North American Rally to the Caribbean (NARC) - Greater than the Sum of its Parts - Matt Warren (yellow jacket) will meet his family in Bermuda after they fly there - getting assistance aboard Tashtego from captain David Lyman & crew Christine Perakis
HUNTINGTON, N.Y. (Nov. 6, 2014) – On November 3, after two days of waiting for a break in the weather, 18 well-prepared sailboats left Newport, R.I. to embark on a nearly 1500 mile journey that, at its conclusion, will mark the completion of the 15th annual North American Rally to the Caribbean (NARC). Masterminded by Hank Schmitt of Offshore Passage Opportunities (OPO), the rally is free to its participants and supports the annual migration of East Coast boats heading south for the winter with either free or deeply discounted dockage at the designated rally ports (after Newport the rally stops in Bermuda, then finishes up in St. Maarten), fuel discounts, weather routing, regular on-water communication through Radio Net for SSB, and last but not least, social gatherings and camaraderie that lead to enduring friendships.
As Aristotle would affirm, the rally is a perfect example of the whole being greater than the sum of its parts, but a walk down “rally row” at the Newport Yachting Center before the boats departed also revealed that participants are as far removed from having a herd mentality as anyone could imagine.
“My wife Joyce sought out the NARC Rally for comfort in numbers, but if we arrive at Bermuda and haven’t used any fuel and we’re still sailing strongly in the right direction, we’re not going to stop,” said Fran Cichowski, skipper of the smallest boat in the fleet, the Tartan 40 Lucky Lady. In their early 70s, the Cichowskis have lived aboard Lucky Lady for three years and spent last winter in St. John’s Salt Pond Bay, serving as volunteer “Bay Hosts” for the USVI Park Service, in exchange for a free mooring. Unlike others in the NARC Rally, they have chosen not to bring aboard extra crew for the trip. “Some people think we’re crazy, but it’s a lot safer than you’d think if you’re well prepared,” said Cichowski, pointing out storm shutters on each hatch and each side window, extensive safety gear, and even a heating system that runs off the same diesel fuel as the engine. (The latter served the Cichowskis particularly well in Newport when chilly winds accompanied the front that delayed their departure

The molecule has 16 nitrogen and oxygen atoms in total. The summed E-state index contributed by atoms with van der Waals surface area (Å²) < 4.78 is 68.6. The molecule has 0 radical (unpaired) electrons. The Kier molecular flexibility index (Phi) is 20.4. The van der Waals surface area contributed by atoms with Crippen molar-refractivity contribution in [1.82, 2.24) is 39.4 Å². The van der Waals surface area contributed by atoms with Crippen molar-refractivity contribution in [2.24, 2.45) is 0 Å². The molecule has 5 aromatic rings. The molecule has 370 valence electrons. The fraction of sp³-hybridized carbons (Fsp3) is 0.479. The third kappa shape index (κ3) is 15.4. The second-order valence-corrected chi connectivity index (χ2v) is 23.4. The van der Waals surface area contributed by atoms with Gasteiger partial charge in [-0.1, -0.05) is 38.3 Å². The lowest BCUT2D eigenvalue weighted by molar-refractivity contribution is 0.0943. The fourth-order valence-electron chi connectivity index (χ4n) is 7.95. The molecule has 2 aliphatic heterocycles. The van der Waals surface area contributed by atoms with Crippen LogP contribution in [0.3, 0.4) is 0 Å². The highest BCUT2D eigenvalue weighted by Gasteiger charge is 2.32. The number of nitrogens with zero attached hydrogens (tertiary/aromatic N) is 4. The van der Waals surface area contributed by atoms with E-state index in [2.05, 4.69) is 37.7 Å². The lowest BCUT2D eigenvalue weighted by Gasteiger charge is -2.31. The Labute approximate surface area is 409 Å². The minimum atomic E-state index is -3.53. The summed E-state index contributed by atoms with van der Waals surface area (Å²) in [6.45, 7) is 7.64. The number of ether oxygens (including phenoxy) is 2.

“Joining the rally is a way to share the experience and some knowledge and be a little safer,” added Cichowski, explaining that, after a group weather briefing on Friday, the skippers were waiting for subsequent updates, and then they each would make an independent decision as to when to leave. (By 0800 on Monday, half the fleet had left the docks with the other half looking to follow shortly thereafter.)
Because of the inclement weather, two additional live-aboard families – one on Salty, a Bruce Roberts NY 65 that is the largest in the fleet, and the other on Tashtego, a Lord Nelson 41 – decided to fly their children to Bermuda rather than have them aboard for what could potentially be an uncomfortable trip. In both cases, Schmitt had pre-arranged for sailors from OPO’s crew network service to lend a hand aboard. (OPO crew members sail at no charge to an owner and pay their own way to and from the boats on which they are placed.)
“I’m here for some more offshore delivery experience,” said Tashtego crew Christine Perakis (Marina del Rey, Calif.), an entrepreneur who recently sold her business and is a veteran of offshore racing. “I’m exploring my next options, and this will place me down in the Caribbean where I ‘m going to see what comes together for me.”